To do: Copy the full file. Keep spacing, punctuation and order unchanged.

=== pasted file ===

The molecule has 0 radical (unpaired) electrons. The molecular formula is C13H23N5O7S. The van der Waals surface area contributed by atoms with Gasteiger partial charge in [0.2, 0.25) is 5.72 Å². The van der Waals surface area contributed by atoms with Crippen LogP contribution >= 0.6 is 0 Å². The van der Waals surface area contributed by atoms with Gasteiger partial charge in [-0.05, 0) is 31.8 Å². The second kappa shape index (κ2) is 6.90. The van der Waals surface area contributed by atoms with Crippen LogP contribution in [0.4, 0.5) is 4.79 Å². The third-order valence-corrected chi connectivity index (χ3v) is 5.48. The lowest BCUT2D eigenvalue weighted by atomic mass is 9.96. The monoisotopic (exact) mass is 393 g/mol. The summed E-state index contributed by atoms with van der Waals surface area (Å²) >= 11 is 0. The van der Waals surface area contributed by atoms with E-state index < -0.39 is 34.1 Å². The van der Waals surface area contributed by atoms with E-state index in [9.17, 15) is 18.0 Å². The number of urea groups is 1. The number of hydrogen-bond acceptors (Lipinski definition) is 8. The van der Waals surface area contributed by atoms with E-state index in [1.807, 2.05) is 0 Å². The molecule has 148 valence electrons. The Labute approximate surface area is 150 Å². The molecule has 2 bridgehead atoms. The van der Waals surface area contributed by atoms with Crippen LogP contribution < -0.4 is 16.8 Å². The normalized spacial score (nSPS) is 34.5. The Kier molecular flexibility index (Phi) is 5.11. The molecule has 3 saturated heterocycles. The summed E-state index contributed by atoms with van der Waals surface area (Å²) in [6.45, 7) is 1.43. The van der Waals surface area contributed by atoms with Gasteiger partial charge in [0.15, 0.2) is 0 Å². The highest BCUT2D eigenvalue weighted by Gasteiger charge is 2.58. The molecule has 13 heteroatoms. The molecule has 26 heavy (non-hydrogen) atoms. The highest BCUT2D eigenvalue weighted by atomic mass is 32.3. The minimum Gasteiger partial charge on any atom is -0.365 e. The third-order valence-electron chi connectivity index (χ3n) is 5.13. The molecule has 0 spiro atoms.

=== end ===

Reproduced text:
The molecule has 0 radical (unpaired) electrons. The molecular formula is C13H23N5O7S. The van der Waals surface area contributed by atoms with Gasteiger partial charge in [0.2, 0.25) is 5.72 Å². The van der Waals surface area contributed by atoms with Crippen LogP contribution >= 0.6 is 0 Å². The van der Waals surface area contributed by atoms with Gasteiger partial charge in [-0.05, 0) is 31.8 Å². The second kappa shape index (κ2) is 6.90. The van der Waals surface area contributed by atoms with Crippen LogP contribution in [0.4, 0.5) is 4.79 Å². The third-order valence-corrected chi connectivity index (χ3v) is 5.48. The lowest BCUT2D eigenvalue weighted by atomic mass is 9.96. The monoisotopic (exact) mass is 393 g/mol. The summed E-state index contributed by atoms with van der Waals surface area (Å²) >= 11 is 0. The van der Waals surface area contributed by atoms with E-state index < -0.39 is 34.1 Å². The van der Waals surface area contributed by atoms with E-state index in [9.17, 15) is 18.0 Å². The number of urea groups is 1. The number of hydrogen-bond acceptors (Lipinski definition) is 8. The van der Waals surface area contributed by atoms with E-state index in [1.807, 2.05) is 0 Å². The molecule has 148 valence electrons. The Labute approximate surface area is 150 Å². The molecule has 2 bridgehead atoms. The van der Waals surface area contributed by atoms with Crippen LogP contribution < -0.4 is 16.8 Å². The normalized spacial score (nSPS) is 34.5. The Kier molecular flexibility index (Phi) is 5.11. The molecule has 3 saturated heterocycles. The summed E-state index contributed by atoms with van der Waals surface area (Å²) in [6.45, 7) is 1.43. The van der Waals surface area contributed by atoms with Gasteiger partial charge in [0.15, 0.2) is 0 Å². The highest BCUT2D eigenvalue weighted by Gasteiger charge is 2.58. The molecule has 13 heteroatoms. The molecule has 26 heavy (non-hydrogen) atoms. The highest BCUT2D eigenvalue weighted by atomic mass is 32.3. The minimum Gasteiger partial charge on any atom is -0.365 e. The third-order valence-electron chi connectivity index (χ3n) is 5.13. The molecule has 0 spiro atoms.